Generally, the higher the net revenue retention, the better. But, there’s an enormous inflection point when NRR exceeds 100%.

This is enormously important to grasp, especially if you have a SaaS business that is at or able to get to NRR over 100%.

To understand why this is such a huge deal, we have to step back for a moment to look at the math of recurring revenue businesses.

Net Revenue Retention < 100% Creates Recurring Revenue Ceilings

Recurring revenue businesses are great. You get 90%+ of your revenue every month on the first day of the month.

However, there’s a problem with recurring revenue businesses at scale. Eventually, the business gets so big that the churn dollars get enormous.

At this mathematical ceiling on the business, your monthly new bookings dollars = monthly churn dollars.

 

Net Revenue Retention Less Than 100%

This is because, in most recurring revenue businesses, there is some revenue loss each year. If there is any revenue loss, that means that without new bookings, the revenue base shrinks over time.

Net Revenue Retention > 100% Massively Impacts ARR

However, when net revenue retention is over 100%, there is no loss. Every initial sale not only retains but expands as well.

When you do the math, there is no revenue ceiling on the business.

Net Revenue Retention Over 100%

This means that if you can sustain net revenue retention over 100% and you have any new bookings each month, your business will theoretically and mathematically become a billion-dollar ARR business… eventually (even if it takes 100 years).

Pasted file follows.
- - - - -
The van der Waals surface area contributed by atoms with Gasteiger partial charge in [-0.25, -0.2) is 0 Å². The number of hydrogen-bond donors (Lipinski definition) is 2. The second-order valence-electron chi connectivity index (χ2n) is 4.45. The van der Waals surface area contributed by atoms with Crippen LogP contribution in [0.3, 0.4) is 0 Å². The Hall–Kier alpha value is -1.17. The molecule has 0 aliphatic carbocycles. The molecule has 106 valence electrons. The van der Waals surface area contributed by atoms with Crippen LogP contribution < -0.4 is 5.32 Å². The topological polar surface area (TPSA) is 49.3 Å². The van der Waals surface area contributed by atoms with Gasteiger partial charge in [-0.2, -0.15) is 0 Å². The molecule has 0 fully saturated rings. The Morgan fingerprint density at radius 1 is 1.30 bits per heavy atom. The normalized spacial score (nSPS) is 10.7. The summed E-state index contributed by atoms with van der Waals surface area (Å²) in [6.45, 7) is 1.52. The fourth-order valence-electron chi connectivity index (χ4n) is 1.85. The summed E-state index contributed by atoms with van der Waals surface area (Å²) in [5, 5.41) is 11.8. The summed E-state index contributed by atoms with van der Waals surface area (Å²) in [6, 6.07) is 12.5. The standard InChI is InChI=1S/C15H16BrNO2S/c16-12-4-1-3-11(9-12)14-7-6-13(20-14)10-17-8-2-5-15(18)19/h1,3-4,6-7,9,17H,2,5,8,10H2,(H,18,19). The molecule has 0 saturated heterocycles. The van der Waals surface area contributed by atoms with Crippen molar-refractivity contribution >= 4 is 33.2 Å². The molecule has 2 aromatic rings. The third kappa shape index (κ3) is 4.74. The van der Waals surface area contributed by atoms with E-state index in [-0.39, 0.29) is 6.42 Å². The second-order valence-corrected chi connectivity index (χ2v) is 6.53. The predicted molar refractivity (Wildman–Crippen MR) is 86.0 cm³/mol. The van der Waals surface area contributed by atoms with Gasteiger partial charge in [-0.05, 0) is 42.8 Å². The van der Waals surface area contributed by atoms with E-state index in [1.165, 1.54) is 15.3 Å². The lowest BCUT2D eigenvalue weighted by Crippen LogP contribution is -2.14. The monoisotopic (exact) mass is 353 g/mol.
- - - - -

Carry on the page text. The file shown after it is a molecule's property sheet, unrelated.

The theoretical mathematical maximum revenue at maturity for a SaaS business with NRR over 100% is…. wait for it… infinite.

Here’s why this matters.

When company valuations are determined, they are determined in one of two ways (and often both ways). The first is to look at what comparable companies are selling for. The other is to build a model forecasting the company’s lifetime revenues and net income.

Intuitively, it makes sense that a business whose current trajectory never hits a ceiling is worth more than a company whose current mathematical trajectory tops out at $10 million ARR. They have wildly different economic values and thus wildly different company valuations too.

Annual Recurring Revenue

Conceptually, NRR over 100% is extremely exciting. But to really grasp why investors value this metric (especially when combined with over 100% annual growth in new ACV and high margins), you have to do the math.

To illustrate the impact of net retention rates, let’s look at a few examples.